Tops: The majority of all-solid guitars will have tops constructed of spruce, giving you the flexibility and warm tone I mentioned earlier. You will find some all-solid guitars with cedar tops, and this gives the guitar a warmer quality, also giving a bit less ‘cut’ to the overall sound.

Back & sides: All-solid guitars usually have back and sides made from mahogany, rosewood or maple. Rosewood tends to give the warmest, fullest tone; mahogany gives a tighter, punchier sound with good volume and projection; and maple offers a crisper, brighter tone, with less of the bass response or warmth of rosewood or mahogany.

Rarer or interestingly patterned woods can often be found on special limited editions or on guitars made by small independent companies. More unusual woods to look out for include koa, walnut, Tasmanian blackwood, sapelle and redwood, all of which exhibit defined timbres, allowing you to select which sound suits you best. Nowadays there are many possible combinations of woods available, so, as I’ve already mentioned, it is best to get out there and have a listen for yourself!

Gibson J-200 Electro Acoustic Guitar Vintage Sunburs

BODY TALK

So we’ve covered material, but that isn’t the end of the story, as acoustic guitars also offer many body shapes and sizes. They generally rise in size from parlour, concert, folk, grand concert and orchestral to grand auditorium, dreadnought, jumbo and super jumbo. Naturally, the smaller models are more popular for playing at home as they’re easier to sit and hold, and they offer a more intimate tone compared to the larger jumbo models.

Try out a few sizes before you buy… you may have your heart set on a Gibson Super Jumbo but find that after a few minutes of strumming you’ve cricked your neck and got cramp up your arm!

One final thing: the kind of strings you choose can make a huge difference to your acoustic sound, so take advice from our guitar team on whether to go nylon, steel, wound or mixed… and enjoy!

TOP 5 ACOUSTIC TRACKS

Absolute Music's Guitar Department Manager Terry Haselden picks out his top tracks featuring acoustic guitar...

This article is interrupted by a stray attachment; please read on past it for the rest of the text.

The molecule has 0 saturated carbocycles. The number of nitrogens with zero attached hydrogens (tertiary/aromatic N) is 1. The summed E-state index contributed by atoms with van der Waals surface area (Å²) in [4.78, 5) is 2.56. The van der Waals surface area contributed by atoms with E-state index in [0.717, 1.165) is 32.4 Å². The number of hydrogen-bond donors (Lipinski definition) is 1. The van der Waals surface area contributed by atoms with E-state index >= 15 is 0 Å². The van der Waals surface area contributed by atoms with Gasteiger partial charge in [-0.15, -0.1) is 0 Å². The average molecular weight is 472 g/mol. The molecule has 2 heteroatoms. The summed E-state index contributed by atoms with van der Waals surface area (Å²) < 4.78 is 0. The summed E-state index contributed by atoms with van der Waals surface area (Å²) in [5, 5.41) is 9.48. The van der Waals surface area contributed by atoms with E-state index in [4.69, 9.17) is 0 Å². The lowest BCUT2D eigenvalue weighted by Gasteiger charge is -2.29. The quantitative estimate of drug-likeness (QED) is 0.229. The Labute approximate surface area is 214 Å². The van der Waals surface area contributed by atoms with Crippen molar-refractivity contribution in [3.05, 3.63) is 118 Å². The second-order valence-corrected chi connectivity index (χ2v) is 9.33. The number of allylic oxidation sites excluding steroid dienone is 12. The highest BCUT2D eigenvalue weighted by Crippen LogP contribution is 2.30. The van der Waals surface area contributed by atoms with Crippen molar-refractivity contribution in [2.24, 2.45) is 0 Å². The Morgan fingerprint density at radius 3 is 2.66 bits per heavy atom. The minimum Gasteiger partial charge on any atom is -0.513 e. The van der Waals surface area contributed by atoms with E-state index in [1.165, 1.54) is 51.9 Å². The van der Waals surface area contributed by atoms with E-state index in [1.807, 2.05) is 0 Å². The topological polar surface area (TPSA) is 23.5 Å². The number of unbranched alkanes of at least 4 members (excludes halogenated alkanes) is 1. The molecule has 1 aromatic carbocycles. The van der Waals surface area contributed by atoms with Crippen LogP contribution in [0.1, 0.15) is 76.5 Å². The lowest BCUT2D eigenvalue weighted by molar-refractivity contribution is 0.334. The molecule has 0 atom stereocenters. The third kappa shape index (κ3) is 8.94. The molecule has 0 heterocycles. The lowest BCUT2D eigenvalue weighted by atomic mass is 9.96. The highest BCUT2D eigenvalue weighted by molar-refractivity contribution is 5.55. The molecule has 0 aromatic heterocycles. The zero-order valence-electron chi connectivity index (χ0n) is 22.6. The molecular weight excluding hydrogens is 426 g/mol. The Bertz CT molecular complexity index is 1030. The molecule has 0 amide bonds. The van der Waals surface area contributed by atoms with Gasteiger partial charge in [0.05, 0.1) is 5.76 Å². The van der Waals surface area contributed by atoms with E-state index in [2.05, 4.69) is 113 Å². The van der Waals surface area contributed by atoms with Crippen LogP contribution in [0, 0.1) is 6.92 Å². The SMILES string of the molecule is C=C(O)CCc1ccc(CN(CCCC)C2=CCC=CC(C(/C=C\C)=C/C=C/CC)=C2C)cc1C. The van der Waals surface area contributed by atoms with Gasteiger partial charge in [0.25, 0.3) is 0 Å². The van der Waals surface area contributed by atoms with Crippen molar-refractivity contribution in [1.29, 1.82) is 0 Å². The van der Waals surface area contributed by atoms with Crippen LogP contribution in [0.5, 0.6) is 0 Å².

1. PINBALL WIZARD (The Who) – Fantastic use of chords by Pete Townshend on his steel-strung Gibson J-200.

2. HEARTSONG (Gordon Giltrap) – One of the UK’s first instrumental acoustic hits, back in 1977, using a Vintage steel-strung acoustic.

3. IRISH GIRL (Adrian Legg) – Beautiful example of 12-string acoustic playing. In my opinion, Adrian is the UK’s finest acoustic player.

4. STREETS OF LONDON (Ralph McTell) – A lovely track… and Ralph went to the same school as me, but I’m not biased at all!

5. BAMBOLEO (Gypsy Kings) – Brilliant energy and wonderful fun.

WE RECOMMEND...

EPIPHONE AJ-220S JUMBO

If you're just starting out, we do have Epiphone acoustics from just £89, but spend a little more (in this case £139) and you get a quality tribute to GIbson's classic Advanced Jumbo acoustic with a solid spruce top.

Epiphone AJ-220S Jumbo - More Info/Buy

Click Here To Buy Epiphone AJ-220S Jumbo Acoustic Guitar

WASHBURN WD-10S

Aslo available in black, electro-acoustic, left-handed and 12-string models, this is a fantastic starter guitar if you are on a sub-£200 budget. You'll do well to find another guitar for this sort of money with such a beautiful tone. Many of our less-serious guitar-playing staff own this one. Highly recommended!

Washburn WD-10S - More Info/Buy

Click Here To Buy Washburn WD-10S

• YAMAHA APX700 II

If you're after a semi-acoustic, the MkII APX guitars are great value and this one comes in black or natural finishes.

Yamaha APX700 II (Black) - More Info/Buy

Click Here To Buy Yamaha APX700 II Electro Acoustic Guitar Black

Yamaha APX700 II (Natural) - More Info/Buy

Click Here To Buy Yamaha APX700 II Electro Acoustic Guitar Natural

GIBSON HUMMINGBIRD

A beautiful example of Gibson's square-shouldered dreadnought acoustic with solid spruce top and solid mahogany back and sides.

Gibson Hummingbird - More Info/Buy

Click Here To Buy Gibson Hummingbird Acoustic Guitar Antique Natural

GIBSON J-200, VINTAGE SUNBURST

This  stunning super jumbo electro-acoustic has us weak at the knees with its gorgeous fingerboard design, abalone soundhole rosette, gold Grover tuners and ebony fingerboard. LUSH!!!!!!

Gibson J-200, Vintage Sunburst - More Info/Buy

Click Here To Buy Gibson J-200 Electro Acoustic Guitar Vintage Sunburst

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This post was posted in Blog entries, Magazine and was tagged with acoustic, choose, guitar, how to

1 Response to CHOOSING AN ACOUSTIC GUITAR

  • [...] of wood in the construction, as we’ve seen in the previous features on electric and acoustic guitars, naturally affects the tone and weight of a guitar, but as I’ve hopefully explained in the [...]

    Posted on July 5, 2012 at 1:35 pm